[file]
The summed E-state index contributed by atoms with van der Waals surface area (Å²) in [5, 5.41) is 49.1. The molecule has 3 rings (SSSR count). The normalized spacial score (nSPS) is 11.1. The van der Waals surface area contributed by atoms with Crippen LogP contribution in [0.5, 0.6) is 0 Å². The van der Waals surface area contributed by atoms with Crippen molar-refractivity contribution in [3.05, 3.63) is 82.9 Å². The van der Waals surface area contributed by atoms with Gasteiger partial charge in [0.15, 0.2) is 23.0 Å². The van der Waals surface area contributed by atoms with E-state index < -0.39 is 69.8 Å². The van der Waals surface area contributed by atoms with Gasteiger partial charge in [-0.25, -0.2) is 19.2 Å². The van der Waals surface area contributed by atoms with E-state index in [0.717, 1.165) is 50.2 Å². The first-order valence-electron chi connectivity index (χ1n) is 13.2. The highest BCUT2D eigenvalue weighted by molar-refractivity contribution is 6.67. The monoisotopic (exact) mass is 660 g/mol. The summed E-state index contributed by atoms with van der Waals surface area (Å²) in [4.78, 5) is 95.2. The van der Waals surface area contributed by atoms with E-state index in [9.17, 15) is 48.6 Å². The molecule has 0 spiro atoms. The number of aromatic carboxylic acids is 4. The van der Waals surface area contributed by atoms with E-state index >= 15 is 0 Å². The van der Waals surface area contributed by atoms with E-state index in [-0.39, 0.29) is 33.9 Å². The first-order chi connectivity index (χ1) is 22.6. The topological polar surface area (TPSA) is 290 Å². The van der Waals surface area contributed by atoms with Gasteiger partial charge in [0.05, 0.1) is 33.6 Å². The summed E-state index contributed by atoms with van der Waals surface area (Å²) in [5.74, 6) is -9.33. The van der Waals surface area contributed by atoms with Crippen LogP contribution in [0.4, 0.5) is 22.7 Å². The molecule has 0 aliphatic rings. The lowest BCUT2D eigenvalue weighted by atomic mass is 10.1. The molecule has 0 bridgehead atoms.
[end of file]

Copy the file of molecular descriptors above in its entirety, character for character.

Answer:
The summed E-state index contributed by atoms with van der Waals surface area (Å²) in [5, 5.41) is 49.1. The molecule has 3 rings (SSSR count). The normalized spacial score (nSPS) is 11.1. The van der Waals surface area contributed by atoms with Crippen LogP contribution in [0.5, 0.6) is 0 Å². The van der Waals surface area contributed by atoms with Crippen molar-refractivity contribution in [3.05, 3.63) is 82.9 Å². The van der Waals surface area contributed by atoms with Gasteiger partial charge in [0.15, 0.2) is 23.0 Å². The van der Waals surface area contributed by atoms with E-state index < -0.39 is 69.8 Å². The van der Waals surface area contributed by atoms with Gasteiger partial charge in [-0.25, -0.2) is 19.2 Å². The van der Waals surface area contributed by atoms with E-state index in [0.717, 1.165) is 50.2 Å². The first-order valence-electron chi connectivity index (χ1n) is 13.2. The highest BCUT2D eigenvalue weighted by molar-refractivity contribution is 6.67. The monoisotopic (exact) mass is 660 g/mol. The summed E-state index contributed by atoms with van der Waals surface area (Å²) in [4.78, 5) is 95.2. The van der Waals surface area contributed by atoms with E-state index in [9.17, 15) is 48.6 Å². The molecule has 0 spiro atoms. The number of aromatic carboxylic acids is 4. The van der Waals surface area contributed by atoms with E-state index >= 15 is 0 Å². The van der Waals surface area contributed by atoms with E-state index in [-0.39, 0.29) is 33.9 Å². The first-order chi connectivity index (χ1) is 22.6. The topological polar surface area (TPSA) is 290 Å². The van der Waals surface area contributed by atoms with Gasteiger partial charge in [0.05, 0.1) is 33.6 Å². The summed E-state index contributed by atoms with van der Waals surface area (Å²) in [5.74, 6) is -9.33. The van der Waals surface area contributed by atoms with Crippen LogP contribution in [0.4, 0.5) is 22.7 Å². The molecule has 0 aliphatic rings. The lowest BCUT2D eigenvalue weighted by atomic mass is 10.1. The molecule has 0 bridgehead atoms.